Fiction: The Absence of Death



By Jack Moody
 
The moment it was introduced to his bloodstream, the process of dying had begun.
Breathing slowed to a hoarse whisper, the oxygen to his heart stalled, strangling the organ until the dirtied blood pumped like thick honey from a bottle. Body temperature rose, sweat began to pour from each gland. The brain suffocated, firing off neurons like weak explosives in the rain, drowning beneath the heavy flood of dopamine colliding with their outnumbered receptors. Fluids entered the blackened lung cavities and ejected as vomit and yellow foam, cascading forth from between the lips and down the chin. In a final effort of comfort, the brain reached into its deepest memories and played for itself a movie called Nostalgia. And it watched all the wonderful things it had experienced in its life with her, as it slowly, slowly, slowly—went black.
The body was found, and taken to a coroner, where he commented to a colleague while performing the autopsy, that if it weren’t for the track marks and evidence of a tobacco addiction, he would have thought that he was looking at a healthy young man.
The body was then placed in an incinerator, where it was burned for three hours at 1,800 degrees Fahrenheit, until the skin and flesh and fat and bone and muscle tissue became a large pile of gray ashes.
The pile of ashes was placed in an unmarked and ordinary metal container, and emptied into a nondescript collective grave, where it became part of an even larger pile of gray ashes, and was promptly forgotten about.
This is when he woke up.
 
***

He walked for a long time. He crossed a bridge, and past rows of buildings, and the lights of the city were there and the people were too. They walked away and through him, and paid him no mind, nor did he them. Buildings became trees, and trees became forests, and though he could no longer remember where he was, he continued to walk. The world moved as it always had, and this, and everything else, was no different than it had ever been.
He stopped beside a small creek and sat down with his knees to his chest, and he watched the water move. It paid him no mind, and he was happy it allowed him to be there with it. There were too many places to look for her, and so much time had passed. He felt no rush to search. There was time, and there would always be time, and some day the time would stop but she wouldn’t leave him. He knew this.
Quiet was what he had taken for granted. And when he’d had it, it was beyond the veil and beyond grasp, and it was meaningless. So he remained by the creek, and they were quiet together until orange turned to blue, and the creek began to sparkle and gleam.
The city now glowed in the distance, and the stars fizzled out within its reach, and he stood to return to the lights and glow that choked out the sparkling, quiet night, knowing that it did not have to be the last time he sat beside the creek in silence, but still knew that nevertheless, it would be.
As he delved deeper into the cracked, neon-lit streets he returned to places he knew. These places at one time held significance but that feeling had withered, more and more with each place he found. The significance of them was instead how utterly insignificant they now had become. Cravings were an alien concept. The sting, the warm familiarity of the act that had occurred within these places was of no consequence. He neither mourned nor celebrated this. It was now how it always would be, and there was nothing left in these places but the pockets of dust swept to and fro, forever unchanged, no different than it had ever been. They were empty, and hollow, and she was nowhere to be seen.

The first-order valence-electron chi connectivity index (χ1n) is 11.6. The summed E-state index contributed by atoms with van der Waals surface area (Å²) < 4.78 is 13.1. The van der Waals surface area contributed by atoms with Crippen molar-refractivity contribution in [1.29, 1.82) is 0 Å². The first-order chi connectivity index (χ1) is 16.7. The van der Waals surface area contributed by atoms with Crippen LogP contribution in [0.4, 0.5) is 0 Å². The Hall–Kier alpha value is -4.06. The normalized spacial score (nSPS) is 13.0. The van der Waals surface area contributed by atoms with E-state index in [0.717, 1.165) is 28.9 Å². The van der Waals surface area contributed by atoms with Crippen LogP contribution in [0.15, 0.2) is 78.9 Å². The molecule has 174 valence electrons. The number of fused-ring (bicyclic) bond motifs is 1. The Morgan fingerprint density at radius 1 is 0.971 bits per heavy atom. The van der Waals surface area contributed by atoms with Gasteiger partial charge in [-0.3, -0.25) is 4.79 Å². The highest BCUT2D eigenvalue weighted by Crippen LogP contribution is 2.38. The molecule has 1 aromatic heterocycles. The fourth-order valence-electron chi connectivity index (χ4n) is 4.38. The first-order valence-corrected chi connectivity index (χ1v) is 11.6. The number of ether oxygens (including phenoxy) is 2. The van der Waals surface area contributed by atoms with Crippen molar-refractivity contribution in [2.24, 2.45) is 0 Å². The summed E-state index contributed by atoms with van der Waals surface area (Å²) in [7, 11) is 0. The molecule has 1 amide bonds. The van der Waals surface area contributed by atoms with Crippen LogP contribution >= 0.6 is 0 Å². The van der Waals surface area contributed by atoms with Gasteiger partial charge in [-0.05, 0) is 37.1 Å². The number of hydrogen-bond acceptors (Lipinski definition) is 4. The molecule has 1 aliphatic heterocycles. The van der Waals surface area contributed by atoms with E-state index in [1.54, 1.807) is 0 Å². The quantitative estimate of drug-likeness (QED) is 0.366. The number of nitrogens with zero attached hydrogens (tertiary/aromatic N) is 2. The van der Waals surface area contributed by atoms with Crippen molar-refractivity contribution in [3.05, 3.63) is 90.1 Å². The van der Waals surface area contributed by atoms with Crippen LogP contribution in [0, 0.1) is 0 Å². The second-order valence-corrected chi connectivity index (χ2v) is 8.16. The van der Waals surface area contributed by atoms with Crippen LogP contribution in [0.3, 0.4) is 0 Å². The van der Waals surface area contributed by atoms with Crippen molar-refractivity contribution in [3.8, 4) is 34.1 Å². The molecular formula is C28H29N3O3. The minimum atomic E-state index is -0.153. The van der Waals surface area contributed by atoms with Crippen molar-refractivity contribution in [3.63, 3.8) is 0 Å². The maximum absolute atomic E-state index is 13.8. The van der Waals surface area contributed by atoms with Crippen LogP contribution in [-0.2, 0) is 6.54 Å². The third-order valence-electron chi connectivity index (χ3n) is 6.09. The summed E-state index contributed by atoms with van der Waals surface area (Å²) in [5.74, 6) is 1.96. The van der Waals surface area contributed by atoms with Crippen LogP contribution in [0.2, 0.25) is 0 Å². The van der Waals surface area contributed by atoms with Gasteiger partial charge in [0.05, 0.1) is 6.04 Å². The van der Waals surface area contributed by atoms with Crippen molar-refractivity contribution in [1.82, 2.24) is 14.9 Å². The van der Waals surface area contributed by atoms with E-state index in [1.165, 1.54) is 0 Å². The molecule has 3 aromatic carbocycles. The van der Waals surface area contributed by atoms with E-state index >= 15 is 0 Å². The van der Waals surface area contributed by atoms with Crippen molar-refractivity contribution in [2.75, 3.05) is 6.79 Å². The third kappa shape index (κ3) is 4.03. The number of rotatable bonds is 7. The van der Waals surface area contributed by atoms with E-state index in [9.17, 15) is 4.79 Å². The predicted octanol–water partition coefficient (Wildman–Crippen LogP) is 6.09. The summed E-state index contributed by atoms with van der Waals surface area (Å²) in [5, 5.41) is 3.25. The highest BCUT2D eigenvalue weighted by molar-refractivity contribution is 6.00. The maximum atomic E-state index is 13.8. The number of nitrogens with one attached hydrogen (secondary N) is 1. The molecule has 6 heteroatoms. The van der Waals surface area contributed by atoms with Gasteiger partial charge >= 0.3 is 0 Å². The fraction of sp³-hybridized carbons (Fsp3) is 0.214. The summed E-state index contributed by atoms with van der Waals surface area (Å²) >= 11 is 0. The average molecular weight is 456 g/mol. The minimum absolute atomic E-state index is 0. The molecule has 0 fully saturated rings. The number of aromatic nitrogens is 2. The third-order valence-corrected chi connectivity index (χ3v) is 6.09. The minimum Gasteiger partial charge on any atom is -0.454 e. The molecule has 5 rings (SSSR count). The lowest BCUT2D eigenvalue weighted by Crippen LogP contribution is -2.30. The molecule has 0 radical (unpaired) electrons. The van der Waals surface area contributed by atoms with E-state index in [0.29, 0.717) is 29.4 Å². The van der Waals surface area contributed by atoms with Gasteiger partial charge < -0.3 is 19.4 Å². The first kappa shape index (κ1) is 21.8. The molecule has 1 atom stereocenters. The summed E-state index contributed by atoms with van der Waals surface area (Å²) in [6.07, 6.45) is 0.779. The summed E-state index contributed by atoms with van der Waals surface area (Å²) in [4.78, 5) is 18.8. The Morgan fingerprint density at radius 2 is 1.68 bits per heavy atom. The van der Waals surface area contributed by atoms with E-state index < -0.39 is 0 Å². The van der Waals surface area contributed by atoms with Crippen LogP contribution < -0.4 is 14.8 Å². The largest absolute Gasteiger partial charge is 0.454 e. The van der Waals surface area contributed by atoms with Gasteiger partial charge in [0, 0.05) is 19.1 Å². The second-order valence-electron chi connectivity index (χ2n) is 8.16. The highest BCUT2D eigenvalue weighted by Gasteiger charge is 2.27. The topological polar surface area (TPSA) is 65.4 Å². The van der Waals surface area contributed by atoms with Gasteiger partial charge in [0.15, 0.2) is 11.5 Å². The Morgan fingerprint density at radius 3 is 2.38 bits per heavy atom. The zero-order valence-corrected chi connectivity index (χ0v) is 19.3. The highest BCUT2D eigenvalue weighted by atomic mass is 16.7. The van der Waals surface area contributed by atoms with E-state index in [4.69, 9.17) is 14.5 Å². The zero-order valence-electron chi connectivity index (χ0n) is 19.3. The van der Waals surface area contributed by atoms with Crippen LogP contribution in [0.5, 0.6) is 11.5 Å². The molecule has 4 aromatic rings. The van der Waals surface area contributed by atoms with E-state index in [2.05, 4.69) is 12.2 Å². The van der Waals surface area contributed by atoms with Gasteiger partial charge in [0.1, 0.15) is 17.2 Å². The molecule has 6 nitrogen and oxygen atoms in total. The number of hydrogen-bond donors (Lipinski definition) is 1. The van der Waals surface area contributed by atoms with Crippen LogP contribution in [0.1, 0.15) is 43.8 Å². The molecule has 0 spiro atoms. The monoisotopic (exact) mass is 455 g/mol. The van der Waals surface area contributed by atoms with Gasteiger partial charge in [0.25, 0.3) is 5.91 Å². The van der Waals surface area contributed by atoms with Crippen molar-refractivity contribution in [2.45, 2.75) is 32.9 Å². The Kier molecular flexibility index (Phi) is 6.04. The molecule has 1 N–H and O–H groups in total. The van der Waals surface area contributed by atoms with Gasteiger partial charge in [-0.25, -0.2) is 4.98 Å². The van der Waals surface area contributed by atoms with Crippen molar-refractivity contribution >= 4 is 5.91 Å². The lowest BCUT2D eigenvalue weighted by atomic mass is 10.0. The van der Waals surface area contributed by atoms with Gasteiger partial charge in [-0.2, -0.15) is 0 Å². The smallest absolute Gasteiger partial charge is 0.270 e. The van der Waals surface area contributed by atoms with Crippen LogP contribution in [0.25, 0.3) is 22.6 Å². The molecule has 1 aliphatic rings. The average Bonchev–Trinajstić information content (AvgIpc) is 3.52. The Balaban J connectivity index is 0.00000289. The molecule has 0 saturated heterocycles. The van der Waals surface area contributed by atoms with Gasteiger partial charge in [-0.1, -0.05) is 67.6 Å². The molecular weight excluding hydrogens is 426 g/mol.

With only one final place to go, the place it had begun and would end, he made his way towards it, knowing if she hadn’t returned to this place after all those passing days and nights gone, then she was gone for as long as time moved forward, until that too was finally gone, and only then could he find her again. This was all he had left for as long as the dust continued to be swept along with the rest of the world.
The streets before had been a frightening and cold place without her body beside him, and they were dark and dirty, but the light she provided was the closest feeling to the warm sting he felt in those empty and hollow buildings when she was away. Without her, fear was the way of the world, burnt into the yellow beams emanating from the swaying, shattered lampposts, and impressed within the lungs taking air to fill the night with horrible, untended cries. It dripped from the open sores left to fester on the arms of the sick and untreatable. It exploded out with the snap of a hastily aimed gunshot.
With her, it was nothing but quiet.
She was the absence of death. He knew this.
He retraced the steps he’d taken a hundred times in a haze of delirium, the haze now lifted, acutely aware of the darting eyes of those who would never dare look as he crossed their paths.
A man and woman sat huddled on the sidewalk before the building, its dilapidated walls hardly any more protection from the elements and averted eyes than the brown-stained clump of charity blankets draped over their bodies. He paused to sit down beside them, as although they weren’t people he knew, they were people he could have and would have known through opportunity or necessity.
“I’ve lived longer than I ever wanted to,” the man said. “I’ve lived long enough. I’m cold. I’m too sick. I’ve had enough.”
“A little longer then,” said the woman. “Just a little longer. What am I supposed to do without you?”
“You’ll have twice the blankets,” the man said. “Twice the money. Twice the food. Twice the dope. You’ll manage.”
“But I’ll still be twice as cold. Twice as poor. I won’t eat. I’ll be twice as hungry. I would rather share.”